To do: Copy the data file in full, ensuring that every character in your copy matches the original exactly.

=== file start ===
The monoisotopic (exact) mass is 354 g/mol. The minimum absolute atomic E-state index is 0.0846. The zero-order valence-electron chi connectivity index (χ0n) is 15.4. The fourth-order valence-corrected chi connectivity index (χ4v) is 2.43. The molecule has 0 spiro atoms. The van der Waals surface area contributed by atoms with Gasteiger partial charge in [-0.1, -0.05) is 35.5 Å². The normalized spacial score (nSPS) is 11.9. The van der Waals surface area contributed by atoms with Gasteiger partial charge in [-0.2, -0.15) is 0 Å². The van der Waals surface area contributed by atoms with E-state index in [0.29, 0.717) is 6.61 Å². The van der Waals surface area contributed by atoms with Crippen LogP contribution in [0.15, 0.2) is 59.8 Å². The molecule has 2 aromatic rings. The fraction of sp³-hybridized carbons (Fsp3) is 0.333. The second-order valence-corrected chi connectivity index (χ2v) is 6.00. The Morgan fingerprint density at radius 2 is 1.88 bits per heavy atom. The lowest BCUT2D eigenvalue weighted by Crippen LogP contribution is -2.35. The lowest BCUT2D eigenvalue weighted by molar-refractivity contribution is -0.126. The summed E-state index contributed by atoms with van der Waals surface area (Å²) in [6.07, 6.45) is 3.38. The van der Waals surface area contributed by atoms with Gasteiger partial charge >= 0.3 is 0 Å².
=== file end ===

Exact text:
The monoisotopic (exact) mass is 354 g/mol. The minimum absolute atomic E-state index is 0.0846. The zero-order valence-electron chi connectivity index (χ0n) is 15.4. The fourth-order valence-corrected chi connectivity index (χ4v) is 2.43. The molecule has 0 spiro atoms. The van der Waals surface area contributed by atoms with Gasteiger partial charge in [-0.1, -0.05) is 35.5 Å². The normalized spacial score (nSPS) is 11.9. The van der Waals surface area contributed by atoms with Gasteiger partial charge in [-0.2, -0.15) is 0 Å². The van der Waals surface area contributed by atoms with E-state index in [0.29, 0.717) is 6.61 Å². The van der Waals surface area contributed by atoms with Crippen LogP contribution in [0.15, 0.2) is 59.8 Å². The molecule has 2 aromatic rings. The fraction of sp³-hybridized carbons (Fsp3) is 0.333. The second-order valence-corrected chi connectivity index (χ2v) is 6.00. The Morgan fingerprint density at radius 2 is 1.88 bits per heavy atom. The lowest BCUT2D eigenvalue weighted by Crippen LogP contribution is -2.35. The lowest BCUT2D eigenvalue weighted by molar-refractivity contribution is -0.126. The summed E-state index contributed by atoms with van der Waals surface area (Å²) in [6.07, 6.45) is 3.38. The van der Waals surface area contributed by atoms with Gasteiger partial charge >= 0.3 is 0 Å².